If you wanna be noticed, you gotta stand out! AVM from southern Germany has taken this simple insight very seriously for their two brand new and first ever turntables. With their acrylic plates shining in bright blue, they are not easily overlooked! Don‘t worry: if you prefer a more discreet design, the lights, which spread an almost magical aura around the turntable, can either be dimmed, or switched off entirely.
There are two models on offer: the R2.3 for around 3390 Euro without pickup and the here tested R5.3, which has a price of 5490 Euro without pickup. Both have been developed in-house, as it was out of the question for the manufacturer from Malsch to simply have models tailored into the existing equipment line by a supplier. The production itself, however, is carried out by the specialist EAT.
The immaculately crafted R5.3, weighing around 17 kilograms, presents itself in the cool, bright silver aluminum design typical for AVM. The sober, straightforward composite cabinet consists of 60 millimeter thick HDF covered with metal plates, with the properties of the materials supposedly perfectly complementing each other. On stimulation from the finger bone, the frame indeed proves to be acoustically largely „dead“.
Another special design feature is found in the drive. Instead of directly looping the drive belt around the metal disc that carries the five-kilo platter, a pulley opposite the motor picks up its pull, so that the sub-platter is driven evenly from two sides and without tilting moment on the steel axle, which in turn stands on an extremely low-friction Teflon mirror. This „Elipso Centric Belt Drive“ is designed to promote smooth running and rhythmic timing.
The gimbal-mounted ten-inch tonearm is adjustable in height and made of polished aluminum. Its counterweight is fixed with a knurled screw, so it can neither wiggle nor shift. With an effective mass of 15 grams it has an average weight, especially since the headshell, which would otherwise have to be added, is already included here, along with the sliding system mount. We received the R5.3 with pre-assembled Ortofon-MC Cadenza Black (around 2300 Euro), which we only had fond memories of since we tested it in 2010. It also fits perfectly in terms of price as well as quality.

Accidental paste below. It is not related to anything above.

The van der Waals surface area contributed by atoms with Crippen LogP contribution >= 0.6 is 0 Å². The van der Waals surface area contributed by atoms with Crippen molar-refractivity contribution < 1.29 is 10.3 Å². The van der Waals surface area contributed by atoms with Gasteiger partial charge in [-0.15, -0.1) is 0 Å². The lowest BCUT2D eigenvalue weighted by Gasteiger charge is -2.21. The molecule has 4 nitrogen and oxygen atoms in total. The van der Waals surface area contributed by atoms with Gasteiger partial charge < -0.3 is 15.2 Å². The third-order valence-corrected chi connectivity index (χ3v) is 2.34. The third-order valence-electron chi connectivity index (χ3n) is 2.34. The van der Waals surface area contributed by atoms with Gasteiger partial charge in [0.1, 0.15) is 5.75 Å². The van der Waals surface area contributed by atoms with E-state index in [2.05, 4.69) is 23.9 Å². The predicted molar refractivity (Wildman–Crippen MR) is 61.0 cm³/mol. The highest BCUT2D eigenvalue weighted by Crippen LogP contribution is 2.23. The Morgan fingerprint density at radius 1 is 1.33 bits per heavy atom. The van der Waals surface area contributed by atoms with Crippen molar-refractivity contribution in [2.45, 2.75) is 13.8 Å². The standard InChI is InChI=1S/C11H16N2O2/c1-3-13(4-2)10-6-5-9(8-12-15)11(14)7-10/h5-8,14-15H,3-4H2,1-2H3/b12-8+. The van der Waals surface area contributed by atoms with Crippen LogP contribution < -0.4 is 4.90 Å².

For our listening test we switched off the beguiling light, to avoid being “lulled” into the charm of the „blue hour“. Mounted on four height-adjustable damper feet and supplied from an external plug-in power supply, the AVM then had to show what it was capable of – without any distractions. No Problem for the R5.3 as it follows the proven AVM ideals. Its performance was extremely precise, direct and clean. Even lowest frequencies were depicted as well-proportioned but yet sinewy and tight, whereby the Cadenza Black supported the rendition with its subtle way of exactly organizing all sound elements.
We were impressed about how lively and “pure” the turntable sounded. Even in the hustle and bustle of Diana Krall‘s rapid opener of the „Live in Paris“ album, its diction always had a delicate, superior note. The AVM unfolded the sound three-dimensionally and well structured – but without any “dissecting” attitude – luxuriously in front of the listener; just like a wine connoisseur would serve a perfectly tempered and stored bottle: self-confidently, but without any arrogance. Well, what do you say now?
The R5.3 sounded sovereign, mature and, yes, extremely developed with every kind of music. It is astonishing that AVM, who – as electronics professionals – have of course also designed the elaborate „Look Forward“ motor control themselves, have managed this. However, it also took five years until the finished record player was ready. It is guaranteed to trigger an alarm in the high-end sector – even without the blue lights. ■